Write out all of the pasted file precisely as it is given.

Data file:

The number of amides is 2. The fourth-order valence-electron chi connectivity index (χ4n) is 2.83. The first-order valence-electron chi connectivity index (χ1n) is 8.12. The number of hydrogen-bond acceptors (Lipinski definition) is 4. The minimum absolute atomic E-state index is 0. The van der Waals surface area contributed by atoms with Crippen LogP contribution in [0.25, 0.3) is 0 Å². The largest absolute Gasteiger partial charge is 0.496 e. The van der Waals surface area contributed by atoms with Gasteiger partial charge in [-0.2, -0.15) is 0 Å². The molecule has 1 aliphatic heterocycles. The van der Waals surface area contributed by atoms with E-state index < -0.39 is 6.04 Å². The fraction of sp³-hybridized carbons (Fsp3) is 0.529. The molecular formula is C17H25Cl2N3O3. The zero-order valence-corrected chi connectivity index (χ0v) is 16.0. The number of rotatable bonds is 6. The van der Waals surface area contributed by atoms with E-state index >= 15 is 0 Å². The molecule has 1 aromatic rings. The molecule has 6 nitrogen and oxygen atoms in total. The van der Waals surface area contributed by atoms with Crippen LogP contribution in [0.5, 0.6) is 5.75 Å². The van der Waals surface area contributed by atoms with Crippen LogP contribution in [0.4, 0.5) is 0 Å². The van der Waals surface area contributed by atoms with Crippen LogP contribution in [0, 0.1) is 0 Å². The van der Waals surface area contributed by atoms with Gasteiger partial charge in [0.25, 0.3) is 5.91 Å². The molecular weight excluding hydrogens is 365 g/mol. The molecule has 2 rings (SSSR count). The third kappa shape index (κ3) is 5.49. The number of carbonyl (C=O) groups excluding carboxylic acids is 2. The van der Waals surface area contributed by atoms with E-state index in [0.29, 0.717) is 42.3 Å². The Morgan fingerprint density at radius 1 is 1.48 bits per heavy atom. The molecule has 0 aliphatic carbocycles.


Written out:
The number of amides is 2. The fourth-order valence-electron chi connectivity index (χ4n) is 2.83. The first-order valence-electron chi connectivity index (χ1n) is 8.12. The number of hydrogen-bond acceptors (Lipinski definition) is 4. The minimum absolute atomic E-state index is 0. The van der Waals surface area contributed by atoms with Crippen LogP contribution in [0.25, 0.3) is 0 Å². The largest absolute Gasteiger partial charge is 0.496 e. The van der Waals surface area contributed by atoms with Gasteiger partial charge in [-0.2, -0.15) is 0 Å². The molecule has 1 aliphatic heterocycles. The van der Waals surface area contributed by atoms with E-state index < -0.39 is 6.04 Å². The fraction of sp³-hybridized carbons (Fsp3) is 0.529. The molecular formula is C17H25Cl2N3O3. The zero-order valence-corrected chi connectivity index (χ0v) is 16.0. The number of rotatable bonds is 6. The van der Waals surface area contributed by atoms with E-state index >= 15 is 0 Å². The molecule has 1 aromatic rings. The molecule has 6 nitrogen and oxygen atoms in total. The van der Waals surface area contributed by atoms with Crippen LogP contribution in [0.5, 0.6) is 5.75 Å². The van der Waals surface area contributed by atoms with Crippen LogP contribution in [0.4, 0.5) is 0 Å². The van der Waals surface area contributed by atoms with Crippen LogP contribution in [0, 0.1) is 0 Å². The van der Waals surface area contributed by atoms with Gasteiger partial charge in [0.25, 0.3) is 5.91 Å². The molecular weight excluding hydrogens is 365 g/mol. The molecule has 2 rings (SSSR count). The third kappa shape index (κ3) is 5.49. The number of carbonyl (C=O) groups excluding carboxylic acids is 2. The van der Waals surface area contributed by atoms with E-state index in [0.29, 0.717) is 42.3 Å². The Morgan fingerprint density at radius 1 is 1.48 bits per heavy atom. The molecule has 0 aliphatic carbocycles.